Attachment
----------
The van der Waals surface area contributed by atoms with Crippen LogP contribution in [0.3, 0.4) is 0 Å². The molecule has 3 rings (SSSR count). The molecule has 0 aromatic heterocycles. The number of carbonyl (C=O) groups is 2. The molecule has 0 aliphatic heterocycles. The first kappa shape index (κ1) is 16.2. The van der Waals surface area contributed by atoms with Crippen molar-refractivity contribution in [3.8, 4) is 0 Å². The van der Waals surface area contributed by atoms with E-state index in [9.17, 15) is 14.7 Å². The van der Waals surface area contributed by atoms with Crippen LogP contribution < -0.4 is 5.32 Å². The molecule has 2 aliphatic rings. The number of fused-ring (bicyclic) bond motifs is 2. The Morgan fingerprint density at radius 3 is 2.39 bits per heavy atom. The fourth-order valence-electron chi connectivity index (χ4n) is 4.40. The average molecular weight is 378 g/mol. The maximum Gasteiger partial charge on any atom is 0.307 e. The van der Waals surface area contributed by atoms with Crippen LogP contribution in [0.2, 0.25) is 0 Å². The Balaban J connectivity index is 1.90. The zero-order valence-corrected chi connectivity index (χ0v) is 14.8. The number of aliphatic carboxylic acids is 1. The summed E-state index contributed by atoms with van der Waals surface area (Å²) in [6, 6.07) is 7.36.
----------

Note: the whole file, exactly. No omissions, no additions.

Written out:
The van der Waals surface area contributed by atoms with Crippen LogP contribution in [0.3, 0.4) is 0 Å². The molecule has 3 rings (SSSR count). The molecule has 0 aromatic heterocycles. The number of carbonyl (C=O) groups is 2. The molecule has 0 aliphatic heterocycles. The first kappa shape index (κ1) is 16.2. The van der Waals surface area contributed by atoms with Crippen molar-refractivity contribution in [3.8, 4) is 0 Å². The van der Waals surface area contributed by atoms with E-state index in [9.17, 15) is 14.7 Å². The van der Waals surface area contributed by atoms with Crippen LogP contribution < -0.4 is 5.32 Å². The molecule has 2 aliphatic rings. The number of fused-ring (bicyclic) bond motifs is 2. The Morgan fingerprint density at radius 3 is 2.39 bits per heavy atom. The fourth-order valence-electron chi connectivity index (χ4n) is 4.40. The average molecular weight is 378 g/mol. The maximum Gasteiger partial charge on any atom is 0.307 e. The van der Waals surface area contributed by atoms with Crippen LogP contribution in [0.2, 0.25) is 0 Å². The Balaban J connectivity index is 1.90. The zero-order valence-corrected chi connectivity index (χ0v) is 14.8. The number of aliphatic carboxylic acids is 1. The summed E-state index contributed by atoms with van der Waals surface area (Å²) in [6, 6.07) is 7.36.